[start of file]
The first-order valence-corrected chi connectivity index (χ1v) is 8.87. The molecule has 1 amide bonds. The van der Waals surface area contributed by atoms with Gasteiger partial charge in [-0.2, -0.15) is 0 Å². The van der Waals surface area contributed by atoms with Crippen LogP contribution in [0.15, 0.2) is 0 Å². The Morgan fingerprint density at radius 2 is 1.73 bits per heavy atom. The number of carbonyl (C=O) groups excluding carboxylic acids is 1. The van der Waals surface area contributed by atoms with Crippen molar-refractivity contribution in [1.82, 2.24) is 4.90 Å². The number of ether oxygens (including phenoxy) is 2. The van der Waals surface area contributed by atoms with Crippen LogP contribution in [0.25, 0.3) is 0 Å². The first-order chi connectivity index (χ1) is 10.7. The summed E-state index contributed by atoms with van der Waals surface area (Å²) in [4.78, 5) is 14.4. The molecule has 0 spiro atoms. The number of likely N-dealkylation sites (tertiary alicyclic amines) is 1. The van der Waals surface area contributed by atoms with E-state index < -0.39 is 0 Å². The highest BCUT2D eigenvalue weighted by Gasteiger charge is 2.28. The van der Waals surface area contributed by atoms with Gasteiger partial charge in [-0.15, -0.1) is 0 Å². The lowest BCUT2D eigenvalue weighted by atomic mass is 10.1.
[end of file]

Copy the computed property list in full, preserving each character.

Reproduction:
The first-order valence-corrected chi connectivity index (χ1v) is 8.87. The molecule has 1 amide bonds. The van der Waals surface area contributed by atoms with Gasteiger partial charge in [-0.2, -0.15) is 0 Å². The van der Waals surface area contributed by atoms with Crippen LogP contribution in [0.15, 0.2) is 0 Å². The Morgan fingerprint density at radius 2 is 1.73 bits per heavy atom. The number of carbonyl (C=O) groups excluding carboxylic acids is 1. The van der Waals surface area contributed by atoms with Crippen molar-refractivity contribution in [1.82, 2.24) is 4.90 Å². The number of ether oxygens (including phenoxy) is 2. The van der Waals surface area contributed by atoms with Crippen LogP contribution in [0.25, 0.3) is 0 Å². The first-order chi connectivity index (χ1) is 10.7. The summed E-state index contributed by atoms with van der Waals surface area (Å²) in [4.78, 5) is 14.4. The molecule has 0 spiro atoms. The number of likely N-dealkylation sites (tertiary alicyclic amines) is 1. The van der Waals surface area contributed by atoms with E-state index < -0.39 is 0 Å². The highest BCUT2D eigenvalue weighted by Gasteiger charge is 2.28. The van der Waals surface area contributed by atoms with Gasteiger partial charge in [-0.15, -0.1) is 0 Å². The lowest BCUT2D eigenvalue weighted by atomic mass is 10.1.